Find COVID-19 guidance, testing and vaccine information.

search

In Their Own Words: Creating a Culture of Inclusion

May. 20, 2019
 
Photo of Cara Shannon, Inclusion Coordinator at Maxwell Elementary, the author of this article.

By Cara Shannon, Inclusion Coordinator, Maxwell Elementary

Helping students feel included at school is one of the biggest factors for student success. This isn’t just my opinion; research shows that creating an inclusive environment increases academic achievement.

I’m the inclusion coordinator at Maxwell Elementary, which means I help the school figure out what students with disabilities need in order to actively be part of the classroom setting. I started this work in 2016, when the staff at Maxwell decided that all students, regardless of ability level, race, or background, would have access to a great education. This journey has not only resulted in a more welcoming environment for students and staff, but we have also seen the number of students with disabilities showing growth on state tests double. Students without disabilities saw growth, too.

We started by phasing out resource time and pull-out instruction for students with disabilities. We realized that wasn’t helping our students the way we thought it would. It made our students feel separate, isolated, othered — and they were missing out on grade-level instruction and time with their peers.

Now we use universal design for learning and co-teaching for all grade levels, which are ways to personalize learning in a way that works for all students. We started asking ourselves, “what do students need? What are their strengths? What strategies can we use to help students learn this information?”

We had a student who was identified as non-verbal, and we weren’t sure that was 100% true. So we asked about his strengths and we developed strategies. Over time, the student began to use more language. Now he is reading alongside other students and has been able to use language to interpret meaning from texts. He even makes observations about other students, like “she seems sad today.” The student went from being isolated to becoming part of our community. Students notice when he is absent, he has responsibilities in class and students genuinely enjoy his presence.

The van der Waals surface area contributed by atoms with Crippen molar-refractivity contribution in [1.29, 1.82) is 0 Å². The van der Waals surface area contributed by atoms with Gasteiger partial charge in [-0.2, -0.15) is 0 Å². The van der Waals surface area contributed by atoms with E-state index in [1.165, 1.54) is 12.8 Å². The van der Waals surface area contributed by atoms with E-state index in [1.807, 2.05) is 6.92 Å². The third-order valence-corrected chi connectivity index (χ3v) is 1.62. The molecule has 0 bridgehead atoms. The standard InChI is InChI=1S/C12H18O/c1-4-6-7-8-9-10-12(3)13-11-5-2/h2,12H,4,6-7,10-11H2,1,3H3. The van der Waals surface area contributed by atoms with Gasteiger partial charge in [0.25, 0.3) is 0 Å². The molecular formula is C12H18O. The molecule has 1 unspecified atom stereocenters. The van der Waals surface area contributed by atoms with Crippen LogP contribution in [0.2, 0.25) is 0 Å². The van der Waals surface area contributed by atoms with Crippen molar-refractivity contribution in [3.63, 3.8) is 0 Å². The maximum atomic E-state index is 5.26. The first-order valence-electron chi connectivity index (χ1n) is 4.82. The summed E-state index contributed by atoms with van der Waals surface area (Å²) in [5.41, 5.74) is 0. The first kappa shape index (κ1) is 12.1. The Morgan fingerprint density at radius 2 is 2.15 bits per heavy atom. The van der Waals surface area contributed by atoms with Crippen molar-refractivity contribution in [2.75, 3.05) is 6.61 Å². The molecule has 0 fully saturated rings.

This is what inclusion does: it connects all of us. It transforms a student who may feel like an outsider into an integral part of our community. It allows students to engage with others who are different from them, preparing them to enter a world where they can bring our values of acceptance and respect to everyone they meet.

Don’t get me wrong — inclusion takes time. You have to think about every aspect of a school (planning, schedules, instruction, social-emotional work, culture) when you’re creating an inclusive school. You have to make sure all your teachers have the skills they need to help all students. You may have to rethink what your school looks like. We radically redefined roles and responsibilities, and discovered a whole new way to serve students.

When we ask ourselves – and our students – what is possible, we find a world of opportunity waiting.

Cara Shannon has worked in Denver Public Schools and Chicago Public Schools as a special education teacher, disability advocate, and inclusion coordinator. Superintendent Susana Cordova’s streamlined focus on Equity, Instructional Excellence and Collaborative Teamwork includes supporting the recommendations of the Special Education Task Force, which encourage DPS to create inclusive environments for all students. Learn more at superintendent.dpsk12.org